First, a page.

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Michigan's Lumber Boom

Timmberrrrrr!!!!!! 

During the 19th century, Michigan’s forests yielded more money and created more millionaires than did all the gold mined during California’s Gold Rush. In turn, this wealth fueled the great financial and industrial rise of the state at the beginning of the 20th century. 

Before the lumber boom, most of Michigan was densely forested wilderness. Though Native Americans were the first to fell trees in Michigan, their modest needs had little impact upon the forests. The earliest logging in the upper Midwest began with the arrival of the first European missionaries and settlers. The French built missions, forts, and fur-trading posts out of pine. 

Michigan lumber sled filled to the brim with white pine

White pine, the most common tree, was preferred because it was easy to work and grew straight and tall. The largest specimens were 300 years old, 200 feet tall and up to 8 feet in diameter. Other abundant species were maple, elm, basswood and yellow pine. 

The French followed a tradition that had already proved disastrous to the forests of Europe—clear-cutting. When the British arrived, they cut many hardwoods to build their warships and merchant vessels. Initially the areas that were clear-cut were relatively small, but as the demand for lumber increased, so did the practice of clear-cutting.

Commercial lumber production began in the 1830s, with the appearance of the first sawmills in the Saginaw area. Saginaw was the perfect place to begin, because it had more than three million acres of white pine forests and a network of over 1,500 miles of navigable rivers and streams. The Saginaw River had a total length of 864 miles. This resource was critical because the only method of transporting the logs from forest to sawmill was to float them down the rivers. 

Tree felling with axes

Most of the lumber was cut during winter because the best way to transport the large logs to the rivers was by horse-drawn sleds. The logs were hauled to the banks of the frozen rivers where they were stacked and held until the spring thaw. After the spring thaw, they were floated down river to retention ponds, where they were sorted by company and then sent to their respective sawmills for cutting. 

No Axes to Grind

A major advance was achieved with the introduction of the circular saw into mill operations around 1850. Logging expanded rapidly, and by the end of the Civil War, Michigan was the top lumber-producing state in the Union, producing more than 500 million board feet of lumber per year. 

Most trees were felled by axes until the 1870s, when crosscut saws were improved so that they could be used to cut down standing timber. Two other innovations during the 1870s made logging a year-round affair. Big Wheels—logs suspended from chains attached to the axle connecting a set of enormous wheels and drawn by a team of horses—were invented as an alternative to sled transportation. 

Big Wheel transporting lumber

In 1876, the first narrow gauge railroads were built to haul logs and they opened up immense new areas to logging that were previously inaccessible. The state granted huge tracts of timberlands to logging companies to get them to improve roads and build new rail lines and by 1889, at least eighty-nine narrow gauge railroads were in operation.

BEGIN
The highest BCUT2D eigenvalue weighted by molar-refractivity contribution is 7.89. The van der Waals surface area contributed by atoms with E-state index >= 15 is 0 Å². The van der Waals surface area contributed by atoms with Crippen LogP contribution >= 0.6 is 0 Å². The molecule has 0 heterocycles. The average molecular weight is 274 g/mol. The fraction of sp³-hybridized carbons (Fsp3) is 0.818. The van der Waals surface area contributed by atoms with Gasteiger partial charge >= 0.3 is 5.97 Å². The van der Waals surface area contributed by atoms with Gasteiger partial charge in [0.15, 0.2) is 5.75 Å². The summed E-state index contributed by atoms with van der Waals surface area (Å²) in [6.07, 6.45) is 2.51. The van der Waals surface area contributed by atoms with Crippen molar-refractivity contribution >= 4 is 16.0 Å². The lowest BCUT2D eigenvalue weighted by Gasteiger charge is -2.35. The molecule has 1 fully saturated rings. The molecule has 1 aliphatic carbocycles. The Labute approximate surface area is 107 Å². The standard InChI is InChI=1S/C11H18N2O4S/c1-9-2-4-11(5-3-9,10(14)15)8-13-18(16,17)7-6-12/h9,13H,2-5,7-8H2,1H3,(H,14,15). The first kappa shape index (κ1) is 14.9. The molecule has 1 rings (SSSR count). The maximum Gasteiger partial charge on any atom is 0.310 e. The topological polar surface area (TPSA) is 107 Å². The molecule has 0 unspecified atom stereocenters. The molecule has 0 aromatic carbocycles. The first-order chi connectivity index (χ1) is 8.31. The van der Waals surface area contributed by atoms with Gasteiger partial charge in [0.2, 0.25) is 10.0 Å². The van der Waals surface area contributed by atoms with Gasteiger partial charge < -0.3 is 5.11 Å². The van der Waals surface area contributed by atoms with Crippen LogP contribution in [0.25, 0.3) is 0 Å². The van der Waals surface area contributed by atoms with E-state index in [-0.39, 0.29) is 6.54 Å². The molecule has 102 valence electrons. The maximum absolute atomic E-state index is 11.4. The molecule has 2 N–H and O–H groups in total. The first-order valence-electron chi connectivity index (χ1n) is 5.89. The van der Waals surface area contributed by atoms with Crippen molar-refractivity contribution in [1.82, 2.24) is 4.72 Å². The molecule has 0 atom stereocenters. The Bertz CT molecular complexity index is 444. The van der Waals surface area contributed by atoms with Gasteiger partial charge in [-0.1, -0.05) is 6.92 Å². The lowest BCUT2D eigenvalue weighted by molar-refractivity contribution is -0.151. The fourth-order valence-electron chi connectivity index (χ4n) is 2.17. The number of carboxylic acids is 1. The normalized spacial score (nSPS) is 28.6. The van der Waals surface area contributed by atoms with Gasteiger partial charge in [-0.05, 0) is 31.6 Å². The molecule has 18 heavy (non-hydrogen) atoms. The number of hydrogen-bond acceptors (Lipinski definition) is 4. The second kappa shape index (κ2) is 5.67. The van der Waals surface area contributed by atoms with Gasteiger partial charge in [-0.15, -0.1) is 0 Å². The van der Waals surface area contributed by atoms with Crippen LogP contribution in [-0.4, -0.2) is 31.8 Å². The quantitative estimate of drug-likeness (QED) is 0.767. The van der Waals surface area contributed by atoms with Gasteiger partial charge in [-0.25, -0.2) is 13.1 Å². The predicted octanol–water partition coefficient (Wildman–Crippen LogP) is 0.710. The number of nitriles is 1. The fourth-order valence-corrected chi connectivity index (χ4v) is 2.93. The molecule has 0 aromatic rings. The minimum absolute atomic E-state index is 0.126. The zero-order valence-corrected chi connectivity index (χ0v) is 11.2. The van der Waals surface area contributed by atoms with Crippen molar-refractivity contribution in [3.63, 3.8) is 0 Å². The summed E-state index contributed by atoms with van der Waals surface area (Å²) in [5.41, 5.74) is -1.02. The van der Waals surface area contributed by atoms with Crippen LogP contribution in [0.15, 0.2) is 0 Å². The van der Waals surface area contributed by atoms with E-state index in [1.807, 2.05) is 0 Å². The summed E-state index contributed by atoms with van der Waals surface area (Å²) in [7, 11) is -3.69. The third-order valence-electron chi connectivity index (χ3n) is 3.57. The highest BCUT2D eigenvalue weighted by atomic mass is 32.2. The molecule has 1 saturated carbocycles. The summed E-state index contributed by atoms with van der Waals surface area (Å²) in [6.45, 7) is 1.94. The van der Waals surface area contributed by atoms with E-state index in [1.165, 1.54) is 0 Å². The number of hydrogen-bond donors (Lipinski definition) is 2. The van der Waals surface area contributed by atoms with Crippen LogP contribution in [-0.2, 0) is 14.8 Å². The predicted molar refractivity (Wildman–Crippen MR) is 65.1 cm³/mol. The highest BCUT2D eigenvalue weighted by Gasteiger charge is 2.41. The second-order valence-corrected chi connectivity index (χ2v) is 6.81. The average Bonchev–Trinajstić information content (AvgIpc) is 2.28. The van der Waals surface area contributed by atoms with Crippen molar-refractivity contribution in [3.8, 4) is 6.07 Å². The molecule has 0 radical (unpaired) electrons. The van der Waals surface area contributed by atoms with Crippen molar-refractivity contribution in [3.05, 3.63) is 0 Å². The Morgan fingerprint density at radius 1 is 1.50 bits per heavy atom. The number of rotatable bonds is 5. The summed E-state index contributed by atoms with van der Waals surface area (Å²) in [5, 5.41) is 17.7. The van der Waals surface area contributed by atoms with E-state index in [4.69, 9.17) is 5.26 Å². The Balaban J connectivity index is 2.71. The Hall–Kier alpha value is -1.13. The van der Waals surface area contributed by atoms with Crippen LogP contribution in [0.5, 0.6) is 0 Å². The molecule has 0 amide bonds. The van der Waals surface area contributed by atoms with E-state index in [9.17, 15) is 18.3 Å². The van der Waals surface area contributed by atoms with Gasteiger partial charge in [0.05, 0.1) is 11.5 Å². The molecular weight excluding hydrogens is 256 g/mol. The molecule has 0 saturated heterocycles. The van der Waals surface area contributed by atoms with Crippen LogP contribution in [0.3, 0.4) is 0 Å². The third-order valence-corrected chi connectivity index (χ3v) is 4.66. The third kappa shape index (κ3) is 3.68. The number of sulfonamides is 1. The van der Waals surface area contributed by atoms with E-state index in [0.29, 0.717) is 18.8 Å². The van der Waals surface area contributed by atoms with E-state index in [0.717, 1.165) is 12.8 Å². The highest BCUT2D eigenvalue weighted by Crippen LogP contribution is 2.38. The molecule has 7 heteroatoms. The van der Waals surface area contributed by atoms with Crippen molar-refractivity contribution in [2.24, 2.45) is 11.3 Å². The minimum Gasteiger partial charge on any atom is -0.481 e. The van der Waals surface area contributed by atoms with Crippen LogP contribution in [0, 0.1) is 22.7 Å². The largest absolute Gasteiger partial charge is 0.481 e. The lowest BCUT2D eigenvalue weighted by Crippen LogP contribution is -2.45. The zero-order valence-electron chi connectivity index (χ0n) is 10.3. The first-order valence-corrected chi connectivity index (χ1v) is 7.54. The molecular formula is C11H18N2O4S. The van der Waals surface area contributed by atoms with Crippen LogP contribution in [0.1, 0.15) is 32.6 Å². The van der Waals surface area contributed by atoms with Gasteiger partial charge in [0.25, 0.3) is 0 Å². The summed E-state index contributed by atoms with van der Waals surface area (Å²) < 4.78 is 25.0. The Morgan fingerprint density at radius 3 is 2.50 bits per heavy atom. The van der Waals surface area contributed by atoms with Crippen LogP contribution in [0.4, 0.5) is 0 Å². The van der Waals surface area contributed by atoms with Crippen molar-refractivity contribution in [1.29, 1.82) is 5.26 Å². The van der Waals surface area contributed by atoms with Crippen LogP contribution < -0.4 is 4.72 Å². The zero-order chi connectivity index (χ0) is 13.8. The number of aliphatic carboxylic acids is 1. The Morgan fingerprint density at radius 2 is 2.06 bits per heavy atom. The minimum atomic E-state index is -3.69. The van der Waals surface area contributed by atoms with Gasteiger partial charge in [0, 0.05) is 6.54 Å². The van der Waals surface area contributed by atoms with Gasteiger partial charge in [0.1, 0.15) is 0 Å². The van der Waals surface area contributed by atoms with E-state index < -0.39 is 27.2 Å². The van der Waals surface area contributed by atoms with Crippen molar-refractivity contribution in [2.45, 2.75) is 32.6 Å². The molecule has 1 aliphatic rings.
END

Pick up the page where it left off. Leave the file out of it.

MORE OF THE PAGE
Narrow gauge railroad

Measure Once, Cut Twice?

Logging companies often did not confine their cutting to the area they had purchased. There was the practice of "logging a round forty," which meant buying forty acres and then cutting the timber around it in all directions far beyond the boundaries of the area to which title had been secured. By 1900 most of the pine in the Lower Peninsula was gone. Pine logging in the Upper Peninsula began to assume greater importance in the 1880s, and the virgin stands lasted until about 1920. The peak of Michigan’s great timber harvest was reached in 1889-1890 when mills cut a total of 5.5 billion board feet of lumber, mostly pine.

By the boom’s end, logging had stripped 19.5 million acres, none of which was replanted, leaving vast tracts of barren wasteland. The lumber barons attempted to unload the now worthless land by setting up demonstration farms, using large amounts of fertilizer to convince unsuspecting buyers that the soil was suitable for farming. Many small plots were sold to people who put up their life savings, only to find out after a couple of unproductive growing seasons that they had been cheated. Most of the barren land couldn’t be sold under any circumstances and it reverted to state ownership as the lumber barons abandoned it because they didn’t want to continue paying taxes on it. 

During the depression of the 1930s, one of the projects assigned to the Civilian Conservation Corps (CCC), made up of out-of-work young men, was to repair the damage done to the nation’s forests by clear-cutting. The CCC planted millions of seedlings and over time most of Michigan’s barren areas were reforested. However, some areas known as "stump prairies" still exist, even though it has been over a century since they were stripped of trees. 

Today, over half of Michigan’s land mass is covered by forests. Logging, which never disappeared altogether, continues, especially in the state’s northern counties, but it is being done very selectively, to preserve and protect the remaining old-growth forests. Tree farming began in 1941, and now accounts for the overwhelming majority of the nearly 675 million board-feet of lumber that Michigan produces annually. Michigan also produces over 15 million Christmas trees each year, representing approximately 15% of the nation’s supply.

 

 

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